Senate Democrats hold field hearing in Atlanta on voter suppression laws

It’s been more than two decades since a Senate hearing called a "field hearing," has taken place outside of Washington, D.C.

Instead of the U.S. Capitol, Senate Democrats chose Georgia’s capital to hold a hearing highlighting what they call voter suppression laws.

There were no Republican leaders at Monday’s hearing at the National Center for Civil and Human Rights. Senate Democrats said they wanted a bipartisan discussion. By contrast, in a phone call with reporters, Governor Brian Kemp charged the hearing was unfair.

"It doesn’t matter if it’s the DOJ, the DNC, or the Senate Democrats, we aren’t backing down," he said. "We’re going to continue to fight for the truth and we’re going to stand up for secure, accessible, and fair elections."

Senate Democrats said they chose the location in Downtown Atlanta to hold the first field hearing in 20 years for a reason. Sen. Amy Klobuchar said it was to "spotlight the undermining of freedoms to vote."

Several local witnesses including State Sen. Sally Harrell and Senator Raphael Warnock fielded questions about new voting laws sweeping the country.

Helen Butler from the Georgia Coalition for the people’s agenda said she helps voters navigate a potentially confusing process— but worries she won’t be able to under new voting laws.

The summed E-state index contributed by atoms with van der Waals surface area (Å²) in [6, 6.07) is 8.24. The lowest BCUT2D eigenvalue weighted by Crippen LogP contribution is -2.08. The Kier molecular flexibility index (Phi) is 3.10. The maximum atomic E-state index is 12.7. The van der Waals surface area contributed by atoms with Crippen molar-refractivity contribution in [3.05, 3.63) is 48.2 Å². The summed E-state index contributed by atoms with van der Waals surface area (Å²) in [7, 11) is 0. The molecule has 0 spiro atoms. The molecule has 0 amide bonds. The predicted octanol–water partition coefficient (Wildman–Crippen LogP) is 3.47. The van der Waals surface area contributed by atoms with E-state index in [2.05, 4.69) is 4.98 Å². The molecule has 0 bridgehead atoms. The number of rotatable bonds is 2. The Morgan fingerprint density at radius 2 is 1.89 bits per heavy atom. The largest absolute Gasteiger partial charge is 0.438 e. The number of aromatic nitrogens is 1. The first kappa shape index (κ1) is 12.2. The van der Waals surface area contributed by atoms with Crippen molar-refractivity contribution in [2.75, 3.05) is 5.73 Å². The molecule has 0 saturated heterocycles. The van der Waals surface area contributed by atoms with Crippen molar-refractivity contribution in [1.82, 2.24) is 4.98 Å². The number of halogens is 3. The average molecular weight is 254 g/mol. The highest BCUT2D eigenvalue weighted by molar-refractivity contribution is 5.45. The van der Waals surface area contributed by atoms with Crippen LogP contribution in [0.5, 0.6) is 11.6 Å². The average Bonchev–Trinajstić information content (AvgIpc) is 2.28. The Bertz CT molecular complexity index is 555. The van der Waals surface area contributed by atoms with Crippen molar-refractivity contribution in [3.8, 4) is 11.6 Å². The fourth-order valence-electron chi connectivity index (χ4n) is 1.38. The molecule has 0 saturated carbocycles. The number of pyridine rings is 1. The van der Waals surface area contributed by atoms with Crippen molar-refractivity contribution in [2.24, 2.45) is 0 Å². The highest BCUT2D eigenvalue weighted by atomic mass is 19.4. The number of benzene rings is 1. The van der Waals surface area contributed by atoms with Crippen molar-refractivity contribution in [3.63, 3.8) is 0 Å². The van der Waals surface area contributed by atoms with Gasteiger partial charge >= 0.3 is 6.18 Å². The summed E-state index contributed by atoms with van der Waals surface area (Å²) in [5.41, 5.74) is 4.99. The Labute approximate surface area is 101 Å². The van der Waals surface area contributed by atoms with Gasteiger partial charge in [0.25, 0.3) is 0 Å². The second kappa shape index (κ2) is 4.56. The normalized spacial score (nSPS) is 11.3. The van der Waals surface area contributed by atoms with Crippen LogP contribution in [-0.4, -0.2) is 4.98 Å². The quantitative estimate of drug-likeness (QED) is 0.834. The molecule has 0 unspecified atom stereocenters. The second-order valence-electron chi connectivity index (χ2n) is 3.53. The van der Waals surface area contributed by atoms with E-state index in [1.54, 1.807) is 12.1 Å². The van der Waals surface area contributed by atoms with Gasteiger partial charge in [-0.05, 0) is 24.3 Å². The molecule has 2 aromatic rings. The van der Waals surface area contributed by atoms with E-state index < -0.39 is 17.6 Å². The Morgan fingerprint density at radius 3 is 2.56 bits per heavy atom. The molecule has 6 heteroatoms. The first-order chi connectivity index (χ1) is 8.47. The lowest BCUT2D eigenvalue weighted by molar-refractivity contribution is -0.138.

"I can’t help them (illiterate people) with their ballot, it has to be a relative or a caretaker," she said.

Others, like José Segarra from Houston County, said hours-long wait times will only worsen with tighter restrictions on mail-in voting and stipulations on who can and cannot hand out water to voters in line.

"It’s unacceptable that people in Houston, Cobb, and Chatham counties may have to miss half a day of work," he said.

Governor Brian Kemp has said the law prevents people from heckling voters and the RNC said it makes it quote "easier to vote and harder to cheat," although there has been no significant evidence of widespread voter fraud in the 2020 election.

Sen. Klobuchar said the committee did offer other Republicans the opportunity to provide witnesses to defend the law but none attended the hearing Monday.

During a call with reporters that same day, and minutes after that statement, Governor Kemp continued to back the voting law, senate bill 202, and responded directly to Sen. Klobuchar about a lack of Republican representation.

"AG Carr and I were on a crime panel," he said. "I don’t think anything about this hearing has been fair."

"I’ve done over 90 interviews with people asking about 202," Kemp said.

Both sides defend their arguments and vow not to back down.

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